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Airline Bailouts: How Will They Affect Passengers?

  • Airlines exploit the COVID-19 crisis to reduce air passenger rights.
  • Their actions may leave travelers stripped of up to 80% of current rights. 
  • As passengers are paying to bailout airlines via their tax bill, they should not have their rights undermined in return.  
  • Maintaining strong air passenger rights should be a non-negotiable condition of any bailout.

With most flights grounded and canceled due to the corona crisis, there is no doubt the aviation industry needs financial support. United States airlines are now asking for loans upwards of $50 billion. While taxpayers are expected to finance these rescue packages, their rights are being taken away from them by the same airlines they are about to save. 

Currently, travelers flying to Europe on a European airline, making a stopover in the EU, or departing from the EU on any airline are entitled to compensation for avoidable disruptions under passenger rights law EC261. Ever since the European Union decided to revise the original 2004 Passenger Rights Regulation (EC261) in 2013, airlines have been lobbying vigorously to weaken passenger rights, for commercial reasons. If these changes were to be pushed through, passengers will be stripped of up to 80% of their current rights under EC 261. The Association of Passenger Rights Advocates (APRA) warns that the current COVID-19 crisis should not be exploited to push this agenda. 

Christian Nielsen, board member and spokesperson of APRA said: “Every year, more than 40 million passengers are impacted by flight cancellation globally, with many left stranded at the airport – through no fault of their own – and forced to incur extra expenses and other negative consequences. These are the passengers that need strong air passenger rights. Regulation EC261 offers them this much needed protection. We understand that this is a time of crisis for airlines, but it is a crisis for everyone around the world – especially individuals and passengers. These short-term circumstances can not be an excuse for long-term changes in passenger rights.”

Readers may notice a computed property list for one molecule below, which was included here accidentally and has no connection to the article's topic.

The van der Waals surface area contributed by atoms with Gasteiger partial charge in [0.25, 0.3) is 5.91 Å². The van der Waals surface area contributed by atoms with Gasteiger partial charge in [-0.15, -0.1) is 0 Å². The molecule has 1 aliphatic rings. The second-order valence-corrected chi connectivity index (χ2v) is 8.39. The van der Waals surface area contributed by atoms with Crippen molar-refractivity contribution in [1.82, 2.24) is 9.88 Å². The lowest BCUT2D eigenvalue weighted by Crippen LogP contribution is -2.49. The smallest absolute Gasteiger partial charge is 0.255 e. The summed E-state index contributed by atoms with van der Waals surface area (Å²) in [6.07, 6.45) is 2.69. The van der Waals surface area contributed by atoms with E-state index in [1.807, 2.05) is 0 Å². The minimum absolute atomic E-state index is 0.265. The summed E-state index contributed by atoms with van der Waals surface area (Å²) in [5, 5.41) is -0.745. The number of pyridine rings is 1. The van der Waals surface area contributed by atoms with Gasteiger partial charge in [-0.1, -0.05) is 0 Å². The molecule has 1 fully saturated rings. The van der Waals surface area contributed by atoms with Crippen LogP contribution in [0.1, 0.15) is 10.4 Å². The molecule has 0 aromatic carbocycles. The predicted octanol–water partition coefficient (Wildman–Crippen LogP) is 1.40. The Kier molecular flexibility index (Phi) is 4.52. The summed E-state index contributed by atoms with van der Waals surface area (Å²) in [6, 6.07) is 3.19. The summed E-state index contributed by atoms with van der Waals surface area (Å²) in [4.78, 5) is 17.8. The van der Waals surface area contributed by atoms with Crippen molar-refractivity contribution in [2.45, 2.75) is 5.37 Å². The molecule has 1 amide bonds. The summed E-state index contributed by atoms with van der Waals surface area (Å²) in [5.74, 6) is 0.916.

APRA is fighting to keep passengers’ rights at least as strong as they are. EC 261 has proven to keep airlines in check and to fly more is clear that airlines’ profits have barely been impacted by EC 261 in the past, so there is no reason for these laws to be weakened now. 

About the Author

New York Trend is a weekly news publication that focuses on issues and lifestyles of the African & Caribbean American communities throughout the New York metropolitan area and Nassau and Suffolk Counties of Long Island. It is a respected and well recognized news publication that has been in existence since 1989. Owner, Publisher and Executive Director, Dr. Teresa Taylor Williams has been at the helm of this award-winning publication since its inception. New York Trend continues to be the only black woman-owned, metropolitan newspaper in New York and Long island. New York Trend is the largest black-owned newspaper throughout Nassau and Suffolk counties.

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